SSH Key Types and Crytography Short Notes in 2023

This is an update to my personal notes that made up my 2016 post: SSH Key Types and Cryptogpraphy: The Short Notes.

Things have changed in short 6+ years since this post. Namely DSA is long one, RSA is on well on its way out, and the two newer options in that post are now considered the minimum standard.

The too long, didn’t read version of this entire post is almost the same as what I said in 2016 - use ed25519 for your keys unless something explicitly does not support it.

OpenSSH Version References

From the notes I gathered to make the previous blog post - ed25519 was introduced in OpenSSH 6.5+


OS Version OpenSSH Version
12.04 5.9
14.04 6.6
16.04 7.2
18.04 7.6
20.04 8.2
22.04 8.9


OS Version OpenSSH Version
10.12 Sierra (2016) 7.3
10.13 High Sierra (2017) 7.6
10.14 Mojave (2018) 7.9
10.15 Catalina (2019) 7.9
11.x Big Sur (2020) 8.1
12.x Monterey (2021) 8.6
13.x Ventura (2022) 9.0
14.x Sonoma (2023) 9.3

Nova / Horizon (OpenStack)

Of note ed25519 support was removed prior to Ocata, and then restored with around version 19 (Stein / Apr 2019) of nova-api.

SSH Key Types and Cryptography: The Short Notes

On nearly all current (< 3 years old) operating systems there are 4 different types of SSH key types available - both as a client’s key and the host key:

  • DSA (No longer allowed by default in OpenSSH 7.0+)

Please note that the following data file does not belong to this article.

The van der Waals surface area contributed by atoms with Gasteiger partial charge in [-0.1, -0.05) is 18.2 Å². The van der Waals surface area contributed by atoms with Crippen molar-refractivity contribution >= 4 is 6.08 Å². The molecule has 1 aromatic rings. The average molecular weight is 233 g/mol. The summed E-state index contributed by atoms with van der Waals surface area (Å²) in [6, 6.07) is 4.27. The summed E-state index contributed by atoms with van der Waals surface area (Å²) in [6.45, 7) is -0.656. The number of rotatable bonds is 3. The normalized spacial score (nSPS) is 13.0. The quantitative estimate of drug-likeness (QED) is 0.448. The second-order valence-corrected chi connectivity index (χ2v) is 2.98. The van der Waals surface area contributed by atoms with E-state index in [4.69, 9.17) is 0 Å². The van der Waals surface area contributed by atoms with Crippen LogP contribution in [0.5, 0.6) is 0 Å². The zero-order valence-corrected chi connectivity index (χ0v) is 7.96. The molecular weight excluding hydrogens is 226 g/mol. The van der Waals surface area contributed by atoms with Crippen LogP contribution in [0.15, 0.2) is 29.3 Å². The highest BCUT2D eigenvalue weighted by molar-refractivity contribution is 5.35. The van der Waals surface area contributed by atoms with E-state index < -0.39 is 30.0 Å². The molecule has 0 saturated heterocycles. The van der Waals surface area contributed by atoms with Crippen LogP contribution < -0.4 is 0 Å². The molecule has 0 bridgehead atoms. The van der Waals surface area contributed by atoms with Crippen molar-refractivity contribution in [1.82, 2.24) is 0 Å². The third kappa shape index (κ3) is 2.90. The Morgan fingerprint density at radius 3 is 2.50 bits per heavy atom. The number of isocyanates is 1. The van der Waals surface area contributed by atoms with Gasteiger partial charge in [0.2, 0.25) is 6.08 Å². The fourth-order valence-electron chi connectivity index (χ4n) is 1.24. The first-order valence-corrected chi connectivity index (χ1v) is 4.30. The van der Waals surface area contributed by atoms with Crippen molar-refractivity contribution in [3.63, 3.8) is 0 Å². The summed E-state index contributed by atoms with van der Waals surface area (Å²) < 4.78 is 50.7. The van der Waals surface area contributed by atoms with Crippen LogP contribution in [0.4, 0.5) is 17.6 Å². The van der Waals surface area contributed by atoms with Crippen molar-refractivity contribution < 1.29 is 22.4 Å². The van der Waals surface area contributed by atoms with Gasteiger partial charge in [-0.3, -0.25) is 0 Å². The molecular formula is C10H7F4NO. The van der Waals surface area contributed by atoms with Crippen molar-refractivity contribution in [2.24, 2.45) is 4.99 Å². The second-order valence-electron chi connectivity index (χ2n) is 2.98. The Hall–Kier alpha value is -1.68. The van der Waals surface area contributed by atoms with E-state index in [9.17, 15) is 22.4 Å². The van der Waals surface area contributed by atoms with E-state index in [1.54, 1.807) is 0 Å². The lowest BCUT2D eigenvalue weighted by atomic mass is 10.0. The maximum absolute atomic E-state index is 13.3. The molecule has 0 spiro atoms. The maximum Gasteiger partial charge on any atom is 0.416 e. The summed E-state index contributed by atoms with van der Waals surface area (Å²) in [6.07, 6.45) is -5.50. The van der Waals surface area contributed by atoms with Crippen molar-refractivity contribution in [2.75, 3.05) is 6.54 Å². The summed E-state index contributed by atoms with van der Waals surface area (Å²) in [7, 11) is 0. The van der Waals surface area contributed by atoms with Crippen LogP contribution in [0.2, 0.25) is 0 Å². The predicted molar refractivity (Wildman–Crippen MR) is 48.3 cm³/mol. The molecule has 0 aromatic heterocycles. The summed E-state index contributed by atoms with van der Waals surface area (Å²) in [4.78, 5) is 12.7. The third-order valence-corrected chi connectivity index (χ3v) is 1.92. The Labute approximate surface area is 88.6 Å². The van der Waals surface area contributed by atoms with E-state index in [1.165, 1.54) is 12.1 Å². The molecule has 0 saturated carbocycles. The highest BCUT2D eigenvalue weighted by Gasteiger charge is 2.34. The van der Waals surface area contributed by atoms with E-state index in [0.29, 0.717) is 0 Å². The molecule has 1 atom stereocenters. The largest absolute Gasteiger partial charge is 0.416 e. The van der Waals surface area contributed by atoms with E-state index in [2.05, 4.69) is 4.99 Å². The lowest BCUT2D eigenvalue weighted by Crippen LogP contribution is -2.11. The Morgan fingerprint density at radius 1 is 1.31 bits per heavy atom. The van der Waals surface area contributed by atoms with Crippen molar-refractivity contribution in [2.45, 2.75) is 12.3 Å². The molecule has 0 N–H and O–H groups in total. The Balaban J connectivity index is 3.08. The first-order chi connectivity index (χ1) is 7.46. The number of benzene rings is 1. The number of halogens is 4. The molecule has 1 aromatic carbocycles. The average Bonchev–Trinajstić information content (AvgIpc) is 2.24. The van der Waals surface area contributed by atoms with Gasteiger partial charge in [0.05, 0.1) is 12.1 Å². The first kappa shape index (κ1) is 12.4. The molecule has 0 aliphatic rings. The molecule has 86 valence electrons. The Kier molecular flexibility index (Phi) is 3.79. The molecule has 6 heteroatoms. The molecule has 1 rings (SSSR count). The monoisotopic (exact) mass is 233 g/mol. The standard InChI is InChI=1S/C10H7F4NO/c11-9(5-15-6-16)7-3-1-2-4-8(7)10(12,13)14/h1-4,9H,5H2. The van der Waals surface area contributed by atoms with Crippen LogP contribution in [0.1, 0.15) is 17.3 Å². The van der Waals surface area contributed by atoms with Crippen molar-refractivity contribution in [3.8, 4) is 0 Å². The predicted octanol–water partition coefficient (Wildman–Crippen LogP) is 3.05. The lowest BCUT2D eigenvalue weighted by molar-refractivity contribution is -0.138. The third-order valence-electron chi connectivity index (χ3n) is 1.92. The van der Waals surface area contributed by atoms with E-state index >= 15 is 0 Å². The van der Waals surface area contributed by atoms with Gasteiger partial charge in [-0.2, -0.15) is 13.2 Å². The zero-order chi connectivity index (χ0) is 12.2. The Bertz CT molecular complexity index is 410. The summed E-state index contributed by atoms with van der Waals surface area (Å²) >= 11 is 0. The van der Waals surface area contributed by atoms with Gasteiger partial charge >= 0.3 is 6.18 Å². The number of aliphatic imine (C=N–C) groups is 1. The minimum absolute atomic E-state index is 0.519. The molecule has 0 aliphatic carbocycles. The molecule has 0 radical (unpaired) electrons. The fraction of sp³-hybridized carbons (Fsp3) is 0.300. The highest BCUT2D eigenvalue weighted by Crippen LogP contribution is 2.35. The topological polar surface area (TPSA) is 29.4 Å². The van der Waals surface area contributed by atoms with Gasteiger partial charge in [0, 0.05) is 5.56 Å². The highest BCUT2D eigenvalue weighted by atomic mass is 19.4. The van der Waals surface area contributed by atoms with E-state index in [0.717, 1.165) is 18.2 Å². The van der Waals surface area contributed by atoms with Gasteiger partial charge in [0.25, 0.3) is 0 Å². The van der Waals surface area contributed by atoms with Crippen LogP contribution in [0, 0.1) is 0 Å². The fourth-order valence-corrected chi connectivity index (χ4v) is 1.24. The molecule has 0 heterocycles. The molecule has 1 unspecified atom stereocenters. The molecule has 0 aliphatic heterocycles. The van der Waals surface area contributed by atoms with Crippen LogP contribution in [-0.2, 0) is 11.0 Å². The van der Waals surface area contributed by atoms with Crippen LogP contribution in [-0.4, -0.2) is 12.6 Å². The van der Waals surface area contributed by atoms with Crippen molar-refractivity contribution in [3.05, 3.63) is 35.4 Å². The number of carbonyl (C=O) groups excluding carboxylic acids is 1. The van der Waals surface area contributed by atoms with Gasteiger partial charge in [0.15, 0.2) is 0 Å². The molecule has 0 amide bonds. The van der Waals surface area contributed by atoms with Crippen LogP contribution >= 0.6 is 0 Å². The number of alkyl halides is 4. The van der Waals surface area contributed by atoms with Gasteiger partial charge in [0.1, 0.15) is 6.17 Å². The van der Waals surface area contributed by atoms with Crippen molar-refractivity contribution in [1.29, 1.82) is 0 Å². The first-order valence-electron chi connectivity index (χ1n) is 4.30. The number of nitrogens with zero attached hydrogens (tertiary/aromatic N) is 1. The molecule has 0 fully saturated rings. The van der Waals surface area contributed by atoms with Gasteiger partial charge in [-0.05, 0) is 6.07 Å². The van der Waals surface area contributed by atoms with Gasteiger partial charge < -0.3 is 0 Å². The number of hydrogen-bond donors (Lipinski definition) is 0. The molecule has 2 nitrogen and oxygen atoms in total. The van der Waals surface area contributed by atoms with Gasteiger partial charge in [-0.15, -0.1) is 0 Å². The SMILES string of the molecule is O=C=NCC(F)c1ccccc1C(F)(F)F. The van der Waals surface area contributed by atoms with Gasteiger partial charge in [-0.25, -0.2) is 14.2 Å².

• RSA
  • ECDSA (OpenSSH 5.7+)
  • ed25519 (OpenSSH 6.5+)

So which one to use?

In general, the best practice preference is to use ed25519 if possible, otherwise use RSA (4096 bits) due to mistrust of NIST’s curve for ECDSA. Which key is chosen/created is managed by HostKeyAlgorithms in sshd.conf, and when you create a client key by running ssh-keygen. So what about the other parts of an SSH connection, and can I use an ed25519 key anywhere?

The key types are just one portion of an SSH connection; authentication. SSH connections have three major cryptographic phases, the key exchange, the authentication, followed by the negotiated symmetric encryption used by the rest of the connection. (If you want more detail, check out Digital Ocean or Cisco’s explanations.)

Unlike the SSH key type, the ciphers and key exchange are decided on between sshd and ssh depending on their feature set and what is defined in their config files.

If you’re running OpenSSH 6.3 or newer you can see what algorithms are supported by running one of the three commands: ssh -Q [cipher|mac|kex], or read man ssh_config.

Key Exchange

A glossed over version of the key exchange, has the client and the server share some information (eg. public keys) and use the Diffie-Hellman algorithm with a decided curve to set up the cipher (symmetric key) and the MAC (message authentication code to confirm validity) to be used for the rest of the connection.

Mozilla’s recomended list of kex choices to use (specify in sshd_config) per their wiki is a great starting point. The summary being anything at least with a sha256 confirmation helps.


The symmetric key created during the key exchange step is now used to encrypt and decrypt the rest of the connection.

Mozilla’s wiki again lists the most recommended ciphers and MACs with the new chacha20-poly1305 being the first on the list.

Key Type Reference

* - disabled by default for sshd
1 - PuTTY stable only supports dsa and rsa but the latest development snapshots support ecdsa and ed25519.


Unless you’re using CentOS 6 or Ubuntu 12.04, use ed25519 keys and Mozilla’s config files to limit the preferred connection ciphers.